So as an American, obsessed with our own history, and not an outsider like Wenders or Kafka, how does your portrait of it here compare? By my estimation, you are borrowing from them in the same way they borrowed from Sam Shepard and the American Blues. you’ve borrowed from the borrowers, you’ve brought it back home, but kept their magic.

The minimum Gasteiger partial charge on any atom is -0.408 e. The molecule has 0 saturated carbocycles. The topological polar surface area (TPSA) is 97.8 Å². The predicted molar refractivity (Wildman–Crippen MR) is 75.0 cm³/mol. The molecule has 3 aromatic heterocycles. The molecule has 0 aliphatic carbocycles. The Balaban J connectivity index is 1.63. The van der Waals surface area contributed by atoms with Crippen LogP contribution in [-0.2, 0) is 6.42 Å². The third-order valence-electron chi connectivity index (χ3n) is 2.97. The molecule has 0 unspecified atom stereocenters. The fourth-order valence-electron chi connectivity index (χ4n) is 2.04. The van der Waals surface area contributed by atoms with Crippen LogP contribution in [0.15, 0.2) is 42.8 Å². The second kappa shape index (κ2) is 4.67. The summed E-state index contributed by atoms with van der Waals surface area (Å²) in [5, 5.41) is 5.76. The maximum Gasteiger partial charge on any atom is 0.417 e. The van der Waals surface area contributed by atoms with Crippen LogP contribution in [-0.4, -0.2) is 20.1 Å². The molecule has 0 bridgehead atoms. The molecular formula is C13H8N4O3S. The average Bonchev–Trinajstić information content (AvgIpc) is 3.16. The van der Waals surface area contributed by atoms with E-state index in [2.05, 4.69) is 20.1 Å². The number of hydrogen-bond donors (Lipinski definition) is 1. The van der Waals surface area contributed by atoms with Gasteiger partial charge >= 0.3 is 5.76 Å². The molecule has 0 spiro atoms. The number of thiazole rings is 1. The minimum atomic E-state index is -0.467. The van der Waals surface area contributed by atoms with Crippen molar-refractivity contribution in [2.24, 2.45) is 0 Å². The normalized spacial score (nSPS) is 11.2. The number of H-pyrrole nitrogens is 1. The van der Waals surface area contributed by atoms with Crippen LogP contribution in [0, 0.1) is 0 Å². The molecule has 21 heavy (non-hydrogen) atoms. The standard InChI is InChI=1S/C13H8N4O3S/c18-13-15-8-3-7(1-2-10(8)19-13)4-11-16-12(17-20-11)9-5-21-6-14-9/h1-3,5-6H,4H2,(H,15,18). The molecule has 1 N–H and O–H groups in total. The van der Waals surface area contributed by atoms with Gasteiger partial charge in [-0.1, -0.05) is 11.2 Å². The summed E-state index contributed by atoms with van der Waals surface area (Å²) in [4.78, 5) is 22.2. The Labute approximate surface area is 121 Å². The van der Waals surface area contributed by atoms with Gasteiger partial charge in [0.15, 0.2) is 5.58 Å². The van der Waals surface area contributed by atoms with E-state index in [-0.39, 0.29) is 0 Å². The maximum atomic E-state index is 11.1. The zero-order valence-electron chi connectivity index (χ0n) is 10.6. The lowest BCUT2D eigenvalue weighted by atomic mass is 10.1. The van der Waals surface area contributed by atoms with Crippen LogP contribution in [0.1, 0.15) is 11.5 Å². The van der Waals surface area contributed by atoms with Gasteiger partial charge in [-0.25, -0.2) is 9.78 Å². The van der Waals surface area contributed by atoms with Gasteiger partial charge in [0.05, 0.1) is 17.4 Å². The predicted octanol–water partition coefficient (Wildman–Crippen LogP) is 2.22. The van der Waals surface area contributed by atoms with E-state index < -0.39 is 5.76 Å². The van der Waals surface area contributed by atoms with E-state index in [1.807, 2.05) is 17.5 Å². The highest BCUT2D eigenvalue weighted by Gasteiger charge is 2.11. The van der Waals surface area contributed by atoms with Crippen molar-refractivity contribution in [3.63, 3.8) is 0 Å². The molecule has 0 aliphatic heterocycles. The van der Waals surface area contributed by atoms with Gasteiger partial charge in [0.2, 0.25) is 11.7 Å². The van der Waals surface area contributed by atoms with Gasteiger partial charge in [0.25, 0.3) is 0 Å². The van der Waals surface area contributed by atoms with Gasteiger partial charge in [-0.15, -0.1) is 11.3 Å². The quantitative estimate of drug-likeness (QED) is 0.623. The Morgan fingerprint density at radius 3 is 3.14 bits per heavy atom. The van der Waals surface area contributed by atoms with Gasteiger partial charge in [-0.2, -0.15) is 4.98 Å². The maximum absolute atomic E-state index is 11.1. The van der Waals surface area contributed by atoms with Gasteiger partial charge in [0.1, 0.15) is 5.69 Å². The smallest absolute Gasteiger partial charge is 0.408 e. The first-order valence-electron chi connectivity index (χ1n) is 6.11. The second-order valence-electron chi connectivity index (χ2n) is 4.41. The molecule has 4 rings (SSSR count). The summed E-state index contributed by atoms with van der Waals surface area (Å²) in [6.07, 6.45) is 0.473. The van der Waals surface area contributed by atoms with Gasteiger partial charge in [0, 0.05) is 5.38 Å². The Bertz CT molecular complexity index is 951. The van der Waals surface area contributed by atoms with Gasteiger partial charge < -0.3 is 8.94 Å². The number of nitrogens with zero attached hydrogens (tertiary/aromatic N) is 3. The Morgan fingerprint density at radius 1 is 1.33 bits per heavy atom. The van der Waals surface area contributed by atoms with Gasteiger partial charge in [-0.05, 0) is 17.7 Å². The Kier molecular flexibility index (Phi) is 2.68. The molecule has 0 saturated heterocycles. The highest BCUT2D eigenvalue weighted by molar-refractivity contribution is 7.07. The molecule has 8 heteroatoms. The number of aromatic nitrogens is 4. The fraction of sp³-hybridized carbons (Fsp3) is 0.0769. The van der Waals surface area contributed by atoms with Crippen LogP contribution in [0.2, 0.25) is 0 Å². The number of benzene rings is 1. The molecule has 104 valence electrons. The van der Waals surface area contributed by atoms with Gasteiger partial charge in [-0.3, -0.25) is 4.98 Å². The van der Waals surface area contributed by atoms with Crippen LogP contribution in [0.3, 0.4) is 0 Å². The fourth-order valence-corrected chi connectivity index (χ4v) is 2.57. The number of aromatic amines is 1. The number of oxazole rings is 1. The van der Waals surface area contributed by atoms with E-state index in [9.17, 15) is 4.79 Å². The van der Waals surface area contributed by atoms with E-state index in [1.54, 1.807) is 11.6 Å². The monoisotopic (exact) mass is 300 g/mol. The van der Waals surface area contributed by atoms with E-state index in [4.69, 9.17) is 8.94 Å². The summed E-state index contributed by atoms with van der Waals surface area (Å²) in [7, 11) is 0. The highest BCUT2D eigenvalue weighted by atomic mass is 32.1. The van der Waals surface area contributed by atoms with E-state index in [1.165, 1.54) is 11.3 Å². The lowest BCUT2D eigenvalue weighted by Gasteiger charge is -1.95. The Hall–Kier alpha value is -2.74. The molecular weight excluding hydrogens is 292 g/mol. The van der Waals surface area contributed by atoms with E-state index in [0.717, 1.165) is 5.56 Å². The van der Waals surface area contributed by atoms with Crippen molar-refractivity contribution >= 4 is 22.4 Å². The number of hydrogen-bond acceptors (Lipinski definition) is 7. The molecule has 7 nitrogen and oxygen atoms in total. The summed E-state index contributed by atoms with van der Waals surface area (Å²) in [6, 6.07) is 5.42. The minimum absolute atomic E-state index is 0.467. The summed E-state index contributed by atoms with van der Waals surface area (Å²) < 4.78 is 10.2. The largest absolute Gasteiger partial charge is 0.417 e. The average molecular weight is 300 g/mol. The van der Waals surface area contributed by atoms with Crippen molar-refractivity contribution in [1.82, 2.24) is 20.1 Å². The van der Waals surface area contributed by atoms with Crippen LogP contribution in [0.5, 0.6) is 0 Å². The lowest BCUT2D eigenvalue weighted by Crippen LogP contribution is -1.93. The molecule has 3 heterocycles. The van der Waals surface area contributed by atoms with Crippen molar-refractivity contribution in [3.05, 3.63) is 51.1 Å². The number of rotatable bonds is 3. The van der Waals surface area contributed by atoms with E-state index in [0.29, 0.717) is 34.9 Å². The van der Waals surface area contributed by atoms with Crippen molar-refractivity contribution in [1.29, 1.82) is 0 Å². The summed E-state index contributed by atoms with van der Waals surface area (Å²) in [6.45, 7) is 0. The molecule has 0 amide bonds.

Well, yes, exactly. I’m interested in how it can be gotten wrong. I’m not the only one who works this way. I think about the spaghetti western films that are an influence on so many pieces of art that also inspired Teenager, and they themselves were adapted. Something like Yojimbo about a samurai playing both sides of rival Japanese crime bosses but being influenced by the filmmaking of John Ford. Akira Kurosawa saw The Searchers and was influenced by that style to tell his samurai story. So then when Sergio Leone set out to make his films with Clint Eastwood, he had the influence of Kurosawa, and it’d come from this other straight American western genre, back to a distorted version of the same genre the style had sprung from. So, you get, A Fistful of Dollars. And it’s brilliant because it’s so deformed and has become its own thing. That’s what I’m interested in. How can storytelling grow and morph and change and pay homage to what its creators loved while also stepping off in new directions? Bands like The Rolling Stones are prime examples of this, they start out as basically a straight laced cover band doing Howlin’ Wolf and slowly over time, these British kids play it just wrong enough that it becomes punk rock on Exile on Mainstreet. By letting in one influence, and playing it wrong, the band changes and becomes something else. A purist, a blues purist would balk at a band like the Stones calling themselves blues. How does a weird little group of English kids decide they are on the same spiritual and emotional plane as Muddy Waters? Well they get delusional and they stay delusional until finally whatever they’ve mashed together in their sound and in their lives begins to get interesting, and actually, unique. But it’s not The Blues. As much as they’d say, ah, we’re just a rhythm and blues band…yeah…from another planet. I guess the writers I’ve always looked up to the most are the ones that can’t fit into a genre, often the same genre they think they’re working in.